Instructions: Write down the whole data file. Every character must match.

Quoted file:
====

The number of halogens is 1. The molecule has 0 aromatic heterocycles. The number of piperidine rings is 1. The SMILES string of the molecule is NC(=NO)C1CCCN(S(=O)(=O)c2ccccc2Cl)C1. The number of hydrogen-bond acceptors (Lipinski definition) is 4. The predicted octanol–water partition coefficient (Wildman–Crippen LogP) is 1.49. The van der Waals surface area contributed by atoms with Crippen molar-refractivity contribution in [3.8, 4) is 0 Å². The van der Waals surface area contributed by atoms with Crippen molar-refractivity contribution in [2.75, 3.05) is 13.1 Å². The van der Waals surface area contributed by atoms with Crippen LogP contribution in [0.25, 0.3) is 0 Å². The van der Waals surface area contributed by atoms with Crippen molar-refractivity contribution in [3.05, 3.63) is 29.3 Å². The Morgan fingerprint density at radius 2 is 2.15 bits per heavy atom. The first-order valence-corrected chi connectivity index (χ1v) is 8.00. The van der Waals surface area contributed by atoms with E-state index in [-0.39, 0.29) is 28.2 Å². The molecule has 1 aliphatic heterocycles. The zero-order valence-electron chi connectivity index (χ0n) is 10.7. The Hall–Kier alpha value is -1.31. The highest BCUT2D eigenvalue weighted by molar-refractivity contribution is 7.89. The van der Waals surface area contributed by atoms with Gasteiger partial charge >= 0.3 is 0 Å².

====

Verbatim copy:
The number of halogens is 1. The molecule has 0 aromatic heterocycles. The number of piperidine rings is 1. The SMILES string of the molecule is NC(=NO)C1CCCN(S(=O)(=O)c2ccccc2Cl)C1. The number of hydrogen-bond acceptors (Lipinski definition) is 4. The predicted octanol–water partition coefficient (Wildman–Crippen LogP) is 1.49. The van der Waals surface area contributed by atoms with Crippen molar-refractivity contribution in [3.8, 4) is 0 Å². The van der Waals surface area contributed by atoms with Crippen molar-refractivity contribution in [2.75, 3.05) is 13.1 Å². The van der Waals surface area contributed by atoms with Crippen LogP contribution in [0.25, 0.3) is 0 Å². The van der Waals surface area contributed by atoms with Crippen molar-refractivity contribution in [3.05, 3.63) is 29.3 Å². The Morgan fingerprint density at radius 2 is 2.15 bits per heavy atom. The first-order valence-corrected chi connectivity index (χ1v) is 8.00. The van der Waals surface area contributed by atoms with E-state index in [-0.39, 0.29) is 28.2 Å². The molecule has 1 aliphatic heterocycles. The zero-order valence-electron chi connectivity index (χ0n) is 10.7. The Hall–Kier alpha value is -1.31. The highest BCUT2D eigenvalue weighted by molar-refractivity contribution is 7.89. The van der Waals surface area contributed by atoms with Gasteiger partial charge >= 0.3 is 0 Å².